You'd be excused for thinking that Wells Fargo (NYSE:WFC) is on the verge of losing customers, as the nation's third biggest bank by assets was caught opening up to 2 million fraudulent customer accounts in order to boost its fee-based revenue. Despite the egregious nature of its behavior, however, there are reasons to think that few Wells Fargo customers will actually leave.
The Motley Fool's Gaby Lapera and John Maxfield discuss this in this clip from Industry Focus: Financials. Listen in below to learn the details of how Wells Fargo ran astray of consumer protection laws but may still be insulated from abandonment by its customers.
A full transcript follows the video.
This podcast was recorded on Sept. 12, 2016.
Gaby Lapera: I have to disclose I feel like, I closed down my Wells Fargo account in 2014, I want to say it was. As soon as I left Lincoln, Nebraska, because that was the only big banking option in Nebraska. As soon as I left, I closed my Wells Fargo account and moved to Bank of America and have had a much better experience. I think I was telling you earlier that I think that's the only time in history that anyone's like, "Wow. Bank of America is so great!" I feel like I should let listeners know that I am a little bit biased when it comes to Wells Fargo on a personal basis, but I'm going to try and keep that out of it.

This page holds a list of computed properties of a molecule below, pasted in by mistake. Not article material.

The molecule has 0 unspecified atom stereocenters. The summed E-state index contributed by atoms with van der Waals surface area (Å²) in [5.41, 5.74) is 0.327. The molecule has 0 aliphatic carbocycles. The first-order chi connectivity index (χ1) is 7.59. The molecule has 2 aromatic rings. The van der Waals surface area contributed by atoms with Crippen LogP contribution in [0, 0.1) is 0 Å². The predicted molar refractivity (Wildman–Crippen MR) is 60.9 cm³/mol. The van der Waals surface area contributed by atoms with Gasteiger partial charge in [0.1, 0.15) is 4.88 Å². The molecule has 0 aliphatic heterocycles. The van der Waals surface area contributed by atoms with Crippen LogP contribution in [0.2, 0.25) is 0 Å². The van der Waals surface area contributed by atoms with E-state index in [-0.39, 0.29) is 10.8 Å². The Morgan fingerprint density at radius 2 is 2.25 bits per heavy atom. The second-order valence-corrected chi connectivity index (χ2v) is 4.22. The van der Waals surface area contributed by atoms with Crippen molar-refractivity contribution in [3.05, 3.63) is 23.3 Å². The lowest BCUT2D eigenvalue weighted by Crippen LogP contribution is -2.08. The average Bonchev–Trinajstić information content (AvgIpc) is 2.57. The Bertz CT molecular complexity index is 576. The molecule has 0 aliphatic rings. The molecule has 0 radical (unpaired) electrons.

Going back to what you were saying, I don't know. I don't know what consumers should do. If it were me, I would probably leave, but that doesn't mean that you necessarily should. I think you should go over your bank statements to make sure that you only have products that you actually signed up for. What do you think? What would you do if you were a Wells Fargo customer? Are you a Wells Fargo customer?
John Maxfield: I am not a Wells Fargo customer. I am a Bank of America customer as well. Here's the thing to keep in mind in terms of whether customers should leave. It's not necessarily whether they should leave, but it's whether they will leave.
Lapera: That's true.
Maxfield: Should you leave if your bank is doing this to you? Uh, yeah, right? I mean like or else what is going to cause you to leave your bank? The market should be sending signals to the banks through customers coming and going that either affirms what they're doing or goes against it or denies it. Right? This type of behavior should not be permitted in the market. The problem is that there are inefficiencies in the relationship between the consumer and the bank that makes it difficult for the consumer to just leave their bank even if the bank is doing something egregious toward them.
Let me talk specifically about that. There are these things called switching costs. Let's say, in your situation, you left Lincoln, Nebraska, you want to open a new bank account. Right? The problem is that let's say you already have an established job, so you have direct deposit going into that account. Let's say you pay all your bills out of that account automatically. You have all of these strings that go out from that bank that make it really difficult and inconvenient at the very least to go from one bank to another bank.
It's for this reason that studies have shown, in the past, that the switching costs of switching from one bank to another is really high which insulates banks from the downside of bad behavior of customers leaving. Whether you should or should not, you probably should. Whether you actually will, that's totally dependent upon whether you're willing to go through the time and inconvenience, which most people aren't, of switching your accounts.